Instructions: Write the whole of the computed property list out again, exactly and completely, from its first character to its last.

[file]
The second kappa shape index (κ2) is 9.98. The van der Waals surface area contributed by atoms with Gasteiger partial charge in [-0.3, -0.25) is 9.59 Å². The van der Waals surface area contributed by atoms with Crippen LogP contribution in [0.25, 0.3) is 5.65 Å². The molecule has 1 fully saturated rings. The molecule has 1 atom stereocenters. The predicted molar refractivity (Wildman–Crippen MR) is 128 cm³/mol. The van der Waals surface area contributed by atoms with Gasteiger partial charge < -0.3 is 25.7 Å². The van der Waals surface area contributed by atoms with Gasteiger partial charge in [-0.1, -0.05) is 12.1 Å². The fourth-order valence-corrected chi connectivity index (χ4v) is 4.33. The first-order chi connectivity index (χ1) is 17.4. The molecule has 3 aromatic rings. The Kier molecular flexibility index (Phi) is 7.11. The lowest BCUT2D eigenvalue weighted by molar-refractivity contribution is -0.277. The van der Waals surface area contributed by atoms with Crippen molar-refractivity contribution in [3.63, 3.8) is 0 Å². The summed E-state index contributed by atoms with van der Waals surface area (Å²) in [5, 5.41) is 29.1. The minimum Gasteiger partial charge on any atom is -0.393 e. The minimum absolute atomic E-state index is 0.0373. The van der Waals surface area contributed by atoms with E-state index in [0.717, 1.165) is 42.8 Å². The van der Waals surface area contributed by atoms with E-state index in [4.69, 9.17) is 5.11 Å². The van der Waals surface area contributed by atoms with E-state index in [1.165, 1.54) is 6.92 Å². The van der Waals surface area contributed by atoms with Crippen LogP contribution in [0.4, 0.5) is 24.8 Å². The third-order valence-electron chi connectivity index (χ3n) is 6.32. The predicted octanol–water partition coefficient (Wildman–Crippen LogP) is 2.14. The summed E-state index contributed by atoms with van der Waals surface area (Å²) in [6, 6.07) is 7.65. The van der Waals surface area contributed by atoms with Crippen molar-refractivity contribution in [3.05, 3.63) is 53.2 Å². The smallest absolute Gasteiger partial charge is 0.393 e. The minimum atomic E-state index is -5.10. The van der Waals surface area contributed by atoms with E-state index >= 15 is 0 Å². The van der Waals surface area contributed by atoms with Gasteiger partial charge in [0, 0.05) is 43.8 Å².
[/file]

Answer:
The second kappa shape index (κ2) is 9.98. The van der Waals surface area contributed by atoms with Gasteiger partial charge in [-0.3, -0.25) is 9.59 Å². The van der Waals surface area contributed by atoms with Crippen LogP contribution in [0.25, 0.3) is 5.65 Å². The molecule has 1 fully saturated rings. The molecule has 1 atom stereocenters. The predicted molar refractivity (Wildman–Crippen MR) is 128 cm³/mol. The van der Waals surface area contributed by atoms with Gasteiger partial charge < -0.3 is 25.7 Å². The van der Waals surface area contributed by atoms with Gasteiger partial charge in [-0.1, -0.05) is 12.1 Å². The fourth-order valence-corrected chi connectivity index (χ4v) is 4.33. The first-order chi connectivity index (χ1) is 17.4. The molecule has 3 aromatic rings. The Kier molecular flexibility index (Phi) is 7.11. The lowest BCUT2D eigenvalue weighted by molar-refractivity contribution is -0.277. The van der Waals surface area contributed by atoms with Crippen molar-refractivity contribution in [3.63, 3.8) is 0 Å². The summed E-state index contributed by atoms with van der Waals surface area (Å²) in [5, 5.41) is 29.1. The minimum Gasteiger partial charge on any atom is -0.393 e. The minimum absolute atomic E-state index is 0.0373. The van der Waals surface area contributed by atoms with E-state index in [0.717, 1.165) is 42.8 Å². The van der Waals surface area contributed by atoms with E-state index in [4.69, 9.17) is 5.11 Å². The van der Waals surface area contributed by atoms with E-state index in [1.165, 1.54) is 6.92 Å². The van der Waals surface area contributed by atoms with Crippen LogP contribution in [0.4, 0.5) is 24.8 Å². The third-order valence-electron chi connectivity index (χ3n) is 6.32. The predicted octanol–water partition coefficient (Wildman–Crippen LogP) is 2.14. The summed E-state index contributed by atoms with van der Waals surface area (Å²) in [6, 6.07) is 7.65. The van der Waals surface area contributed by atoms with Crippen molar-refractivity contribution in [3.05, 3.63) is 53.2 Å². The smallest absolute Gasteiger partial charge is 0.393 e. The minimum atomic E-state index is -5.10. The van der Waals surface area contributed by atoms with E-state index >= 15 is 0 Å². The van der Waals surface area contributed by atoms with Gasteiger partial charge in [0, 0.05) is 43.8 Å².